PARIS (Reuters) - General Motors (GM.N) and PSA Peugeot Citroen (PEUP.PA), daunted by likely political roadblocks, scrapped plans for a joint mid-size car program within their nascent alliance while adding engine cooperation.
The automakers said on Thursday they had signed firm agreements on three out of four previously announced vehicle projects to combine their future small car programs as well as two sizes of roomier minivans and crossovers.
Plans to pool replacements for larger models such as the Citroen C5 and GM’s Opel Insignia were dropped after the companies failed to reach a “convincing business case”, a Peugeot spokesman said.
But with binding agreements on three other vehicle programs and new plans to share a future generation of small gasoline engines, “the alliance is taking form and moving up a gear,” he added.
Since its announcement in February, the planned alliance has drawn investor skepticism as the French automaker’s finances worsen, prompting thousands of domestic job cuts under close supervision by Socialist President Francois Hollande’s government.
Sharing larger car production would also have raised politically fraught questions about whether to scrap assembly of the C5 in Rennes, western France, or the Opel flagship model in Ruesselsheim, Germany.
“The subject was clearly too conflictual between France and Germany,” Societe Generale analyst Philippe Barrier said.
“The projects announced today are a long way from the mega-global alliance they were aiming for originally,” he said. “But there’s progress - and the addition of engines shows that Peugeot can be useful to GM.”
The three-cylinder engines, designed to comply with Euro VII emissions standards coming into force around 2019, will bring big savings for both partners, Peugeot said without elaborating.
Detroit-based GM took a 7 percent Peugeot stake in a capital increase earlier this year as Europe’s second-biggest automaker burned through about 200 million euros ($265 million) a month. GM is also struggling to stem losses in the depressed and highly competitive European market.
Peugeot, which is closing a plant near Paris and shedding more than 10,000 domestic jobs, will next year reduce monthly cash consumption by 100 million euros excluding restructuring costs, Chief Executive Philippe Varin pledged in an interview with Le Monde on Thursday.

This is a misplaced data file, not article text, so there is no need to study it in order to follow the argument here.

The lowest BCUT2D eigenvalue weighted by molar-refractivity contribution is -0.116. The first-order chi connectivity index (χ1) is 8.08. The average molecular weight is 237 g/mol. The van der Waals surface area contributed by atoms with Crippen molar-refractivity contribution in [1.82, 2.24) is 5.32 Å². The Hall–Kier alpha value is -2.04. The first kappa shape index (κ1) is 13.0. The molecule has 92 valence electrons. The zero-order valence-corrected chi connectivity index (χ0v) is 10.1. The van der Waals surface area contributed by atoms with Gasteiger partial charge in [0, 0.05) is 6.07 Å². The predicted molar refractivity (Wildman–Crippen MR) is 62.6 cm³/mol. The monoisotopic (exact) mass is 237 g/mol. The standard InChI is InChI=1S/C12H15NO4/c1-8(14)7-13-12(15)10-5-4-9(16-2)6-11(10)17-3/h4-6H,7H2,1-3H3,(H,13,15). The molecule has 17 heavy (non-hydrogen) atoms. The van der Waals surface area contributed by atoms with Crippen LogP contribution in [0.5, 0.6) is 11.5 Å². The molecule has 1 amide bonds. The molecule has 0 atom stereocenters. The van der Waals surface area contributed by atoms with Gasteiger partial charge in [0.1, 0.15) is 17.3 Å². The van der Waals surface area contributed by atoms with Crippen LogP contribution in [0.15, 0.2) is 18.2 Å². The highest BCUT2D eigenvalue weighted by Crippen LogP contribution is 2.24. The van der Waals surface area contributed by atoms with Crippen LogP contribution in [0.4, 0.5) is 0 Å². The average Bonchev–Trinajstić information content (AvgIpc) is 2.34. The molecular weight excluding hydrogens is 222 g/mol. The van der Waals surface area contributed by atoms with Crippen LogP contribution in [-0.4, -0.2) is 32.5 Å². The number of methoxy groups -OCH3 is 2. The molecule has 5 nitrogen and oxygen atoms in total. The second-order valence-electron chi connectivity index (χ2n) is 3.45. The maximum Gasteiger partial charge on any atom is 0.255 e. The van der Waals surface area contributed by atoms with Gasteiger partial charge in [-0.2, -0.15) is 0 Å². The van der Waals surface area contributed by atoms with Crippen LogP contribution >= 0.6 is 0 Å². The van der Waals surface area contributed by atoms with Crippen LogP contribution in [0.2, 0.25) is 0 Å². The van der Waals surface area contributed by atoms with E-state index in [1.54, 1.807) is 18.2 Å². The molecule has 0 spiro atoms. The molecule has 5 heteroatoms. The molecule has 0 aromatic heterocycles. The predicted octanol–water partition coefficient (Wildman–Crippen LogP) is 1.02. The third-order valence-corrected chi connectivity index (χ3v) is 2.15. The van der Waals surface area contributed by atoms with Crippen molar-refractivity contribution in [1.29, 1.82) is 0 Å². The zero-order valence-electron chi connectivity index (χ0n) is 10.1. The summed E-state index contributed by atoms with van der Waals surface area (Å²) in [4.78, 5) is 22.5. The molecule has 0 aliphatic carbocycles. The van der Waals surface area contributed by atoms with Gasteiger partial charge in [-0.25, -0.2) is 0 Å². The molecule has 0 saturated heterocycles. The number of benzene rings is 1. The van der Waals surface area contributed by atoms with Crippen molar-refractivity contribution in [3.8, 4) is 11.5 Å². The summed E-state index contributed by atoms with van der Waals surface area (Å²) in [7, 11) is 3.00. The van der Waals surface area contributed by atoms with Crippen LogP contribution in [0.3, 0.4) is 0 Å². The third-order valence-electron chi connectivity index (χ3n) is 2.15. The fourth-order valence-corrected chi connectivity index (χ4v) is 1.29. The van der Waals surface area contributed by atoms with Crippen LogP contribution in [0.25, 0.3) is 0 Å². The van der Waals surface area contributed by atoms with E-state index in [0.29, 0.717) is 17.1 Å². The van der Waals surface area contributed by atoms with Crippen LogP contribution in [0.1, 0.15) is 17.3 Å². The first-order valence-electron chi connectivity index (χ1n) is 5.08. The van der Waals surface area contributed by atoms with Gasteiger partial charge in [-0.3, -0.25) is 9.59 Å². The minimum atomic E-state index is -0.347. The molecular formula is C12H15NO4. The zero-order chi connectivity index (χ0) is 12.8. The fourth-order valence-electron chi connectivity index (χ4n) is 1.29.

Talks on a deeper tie-up with GM were halted last month as Peugeot’s situation deteriorated, sources with knowledge of the matter have said.
The partners had faced a year-end deadline to reach firm agreements on proposed joint programs or scrap them to pursue their own projects.
Besides small cars to replace current Opel Corsa and Peugeot 208 models, the carmakers will share development of a subcompact minivan, as well as a new vehicle platform in the compact category, Peugeot said on Thursday.
The new architecture will spawn an Opel people-mover likely to replace its current Zafira and a Peugeot crossover - between a car and an SUV.
GM and Peugeot are due to give a January update on their cooperation plans as well as the $2 billion in estimated annual savings they touted when the alliance was first unveiled.
Since then, the partners have put aside plans to develop a small car for Latin America, a dual-clutch gearbox and now the tentative mid-sized car program.
The door remains open to cooperation outside Europe, GM and Peugeot said, promising “exploration of product and industrial initiatives in Latin America or other growth markets”.
Peugeot has reached an agreement in principle with creditor banks to refinance its Banque PSA lending arm and expects to finalize the deal next month, the company also said.
In return for the state-backed 11.5 billion euro debt rescue and guarantees on 7 billion euros of further borrowing, the carmaker appointed French industrialist Louis Gallois to its board as a government representative.
But the bailout and increased ministerial pressure on Peugeot have raised some doubts at GM about deeper cooperation.
Following the government intervention, “our partner naturally asked itself some questions”, Varin said in his interview with Le Monde. “I spent a certain amount of time explaining the situation to them.”
Additional reporting By Christian Plumb; Editing by Mark John and David Cowell